Saturday, February 28, 2009

So, you want to be a Magistrate - Part I

Imagine a heavily pregnant woman. She's crying.

Now imagine that she's in court because she is alleging that her man has assaulted her. Again.

Now imagine you are the man's defence solicitor and it is now your job to stand up and shred her testimony and cast doubt on her reliability as a witness.

Go on - don't hold back - it's your job. Ignore her tears, her emotional state, her lack of education and vulnerability. Really get stuck in - she's not your client.

Imagine she's now really bawling her eyes out.

Imagine that you can see that her husband (in handcuffs) has been grinning from ear to ear throughout, and he actually laughs at one point.

Now imagine you have to sit at the front as a Magistrate, pretending not to be emotionally affected. It is your job to imagine that this poor woman may be lying or mistaken. It always possible that for once in his life Laughing Boy is innocent.

Imagine that you're pretty sure that something went on, but you have don't have nearly enough evidence to establish it "beyond reasonable doubt". Laughing Boy is released, smirking. The girl's mother in the public gallery gives you a withering look.

Still fancy being a Magistrate ? Sign up here.

Thursday, February 26, 2009

I'm sick of Anonymouses

For your comfort and convenience, from now on you need a Google login to make a comment. on this blog.

All comments will be moderated and only the fun ones will be approved.

Because this was supposed to be a bit of fun, and some comments really don't help turn my frown upside down.

Wednesday, February 25, 2009

Stan's Hands

(Stan is cross-legged on a bed in a Travelodge no-star room, staring zombie-like at the screen of a battered laptop after a hard day of putting zeros and ones in a pleasing order for his clients. STAN'S LEFT HAND has questions. STAN'S RIGHT HAND is prepared to give some answers. STAN'S BRAIN has temporarily left the building.)


Stan, why do you blog ? It's tricky, likely to upset people and don't you already spend enough time sitting at a computer ?


To begin with it was just about playing with a new technology, which I see as one of the great joys of being alive at this time.

But for most beginner bloggers the first posting is "Woo, isn' t this great ! I'm going to write lots !". The second posting is usually an apology for not posting anything recently and often there is no third posting.

The reason I've persevered is that I've found it useful to look closely at stuff that has provoked any sort of emotional reaction in me. By making the effort to write down the reasons for feeling the way I feel, I'm forced to give it some real thought. Over the years it has taught me a lot about the world but especially it has taught me a lot about me.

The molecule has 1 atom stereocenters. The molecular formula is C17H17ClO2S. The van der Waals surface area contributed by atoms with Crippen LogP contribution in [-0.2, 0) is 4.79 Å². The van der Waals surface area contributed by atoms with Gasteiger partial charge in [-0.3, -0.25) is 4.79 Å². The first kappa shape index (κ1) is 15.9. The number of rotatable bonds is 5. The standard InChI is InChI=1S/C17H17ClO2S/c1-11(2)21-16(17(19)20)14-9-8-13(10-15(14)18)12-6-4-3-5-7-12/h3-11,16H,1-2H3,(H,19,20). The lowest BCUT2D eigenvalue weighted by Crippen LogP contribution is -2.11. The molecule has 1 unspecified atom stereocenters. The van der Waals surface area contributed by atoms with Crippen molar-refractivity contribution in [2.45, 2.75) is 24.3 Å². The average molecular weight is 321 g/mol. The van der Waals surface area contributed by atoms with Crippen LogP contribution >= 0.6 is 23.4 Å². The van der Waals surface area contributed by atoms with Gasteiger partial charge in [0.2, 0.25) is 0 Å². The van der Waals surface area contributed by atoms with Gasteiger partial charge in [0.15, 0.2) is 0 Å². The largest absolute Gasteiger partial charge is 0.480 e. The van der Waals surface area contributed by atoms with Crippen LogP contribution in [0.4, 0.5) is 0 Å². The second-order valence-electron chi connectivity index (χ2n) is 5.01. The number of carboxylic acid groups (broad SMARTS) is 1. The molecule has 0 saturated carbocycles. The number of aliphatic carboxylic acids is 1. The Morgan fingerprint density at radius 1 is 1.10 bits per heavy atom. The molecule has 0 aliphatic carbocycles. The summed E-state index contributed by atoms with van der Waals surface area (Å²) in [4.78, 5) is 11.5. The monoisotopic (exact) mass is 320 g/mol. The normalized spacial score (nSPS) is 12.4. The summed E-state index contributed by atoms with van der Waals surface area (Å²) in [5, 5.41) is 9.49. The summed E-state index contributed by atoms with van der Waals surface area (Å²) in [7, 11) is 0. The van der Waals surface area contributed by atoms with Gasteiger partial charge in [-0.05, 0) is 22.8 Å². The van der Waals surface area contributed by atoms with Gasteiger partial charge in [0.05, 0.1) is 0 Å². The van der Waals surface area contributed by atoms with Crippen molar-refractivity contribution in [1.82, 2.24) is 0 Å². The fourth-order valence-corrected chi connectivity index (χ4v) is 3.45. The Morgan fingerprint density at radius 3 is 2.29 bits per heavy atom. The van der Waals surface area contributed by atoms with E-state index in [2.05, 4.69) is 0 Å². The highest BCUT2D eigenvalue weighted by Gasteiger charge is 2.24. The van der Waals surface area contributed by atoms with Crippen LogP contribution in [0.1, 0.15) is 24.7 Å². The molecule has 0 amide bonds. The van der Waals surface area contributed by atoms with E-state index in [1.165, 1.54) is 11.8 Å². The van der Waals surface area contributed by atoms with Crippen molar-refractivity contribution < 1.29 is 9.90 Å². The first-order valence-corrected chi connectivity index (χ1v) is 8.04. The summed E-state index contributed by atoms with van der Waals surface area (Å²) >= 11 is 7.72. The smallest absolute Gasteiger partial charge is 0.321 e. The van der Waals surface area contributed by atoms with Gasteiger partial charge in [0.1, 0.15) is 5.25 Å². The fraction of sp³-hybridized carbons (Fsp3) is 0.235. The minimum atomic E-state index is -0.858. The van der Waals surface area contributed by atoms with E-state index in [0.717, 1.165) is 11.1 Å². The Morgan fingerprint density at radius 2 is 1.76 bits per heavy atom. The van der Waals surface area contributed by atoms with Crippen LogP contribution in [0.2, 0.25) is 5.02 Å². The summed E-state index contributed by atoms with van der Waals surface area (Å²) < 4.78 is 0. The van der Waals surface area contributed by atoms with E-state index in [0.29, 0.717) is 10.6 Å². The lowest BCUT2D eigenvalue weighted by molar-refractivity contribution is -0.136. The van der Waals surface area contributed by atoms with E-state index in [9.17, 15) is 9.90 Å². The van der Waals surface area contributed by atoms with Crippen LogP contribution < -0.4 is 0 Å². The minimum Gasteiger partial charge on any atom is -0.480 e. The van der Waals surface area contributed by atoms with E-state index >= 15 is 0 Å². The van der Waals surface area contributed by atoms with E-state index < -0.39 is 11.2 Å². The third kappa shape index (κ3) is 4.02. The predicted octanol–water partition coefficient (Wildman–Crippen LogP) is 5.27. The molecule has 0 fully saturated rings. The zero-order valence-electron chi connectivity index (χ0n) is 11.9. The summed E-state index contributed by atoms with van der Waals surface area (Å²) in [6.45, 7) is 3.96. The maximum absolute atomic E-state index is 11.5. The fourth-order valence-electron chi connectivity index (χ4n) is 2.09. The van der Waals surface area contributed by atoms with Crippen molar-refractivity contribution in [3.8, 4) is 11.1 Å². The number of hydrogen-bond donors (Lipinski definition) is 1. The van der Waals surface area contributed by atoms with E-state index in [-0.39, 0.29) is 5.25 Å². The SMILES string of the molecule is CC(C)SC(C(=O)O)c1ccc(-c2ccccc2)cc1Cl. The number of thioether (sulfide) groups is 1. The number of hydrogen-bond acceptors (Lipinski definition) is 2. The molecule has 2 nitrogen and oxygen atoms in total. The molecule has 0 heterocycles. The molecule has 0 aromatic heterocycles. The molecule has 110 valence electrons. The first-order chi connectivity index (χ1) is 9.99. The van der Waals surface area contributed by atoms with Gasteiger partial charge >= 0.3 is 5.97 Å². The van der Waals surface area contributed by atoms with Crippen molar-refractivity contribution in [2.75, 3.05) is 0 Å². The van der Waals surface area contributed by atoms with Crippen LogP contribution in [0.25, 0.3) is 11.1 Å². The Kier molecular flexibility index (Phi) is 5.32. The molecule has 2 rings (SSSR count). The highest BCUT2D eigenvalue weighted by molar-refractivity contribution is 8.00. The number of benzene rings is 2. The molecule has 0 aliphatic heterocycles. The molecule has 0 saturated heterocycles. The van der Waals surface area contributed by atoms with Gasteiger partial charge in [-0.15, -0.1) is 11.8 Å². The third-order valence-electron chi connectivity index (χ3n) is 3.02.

Plus I'm transparently egotistical and I do love to write.


But the Magistrate thing - that's changed everything hasn't it ?

It was fine when you were just an IT consultant with colourful views on female vocalists ("Dido is James Blunt with breasts - Beth Gibbons is a real singer.").

But now you're a public servant.


Yes, but I'm also a British citizen with rights. And there's no legal or ethical issue involved unless I divulge privileged information or bring the Magistracy into disrepute. Which I have no intention of doing, because I respect the law and love my new job. Best job I've ever held down, by the way.

I don't see the problem with letting people see that Magistrates have opinions, doubts and erratic taste in music. In fact, I think a lot of the problem with recruiting a spectrum of Magistrates is that not everyone can picture themselves doing the job, can't imagine "fitting in" and can't imagine the personal satisfaction that comes from facing the issues Magistrates face.


So you're going to continue blogging about being a Magistrate ?


It would be a shame not to. Like I say, I blog about stuff that provokes an emotional reaction in me and the 5% of my life that I devote to being a Magistrate is currently accounting for something like 95% of emotional reactions.


But you're not as good as Bystander.


No, I've also noticed that. Most annoying.

He has a well-developed narrative "voice", he's experienced and knowledgeable about his subject and he has accumulated a vast dysfunctional family of commenters.

My only edge is my inexperience and naivety. Once I lose those, I'm in big trouble.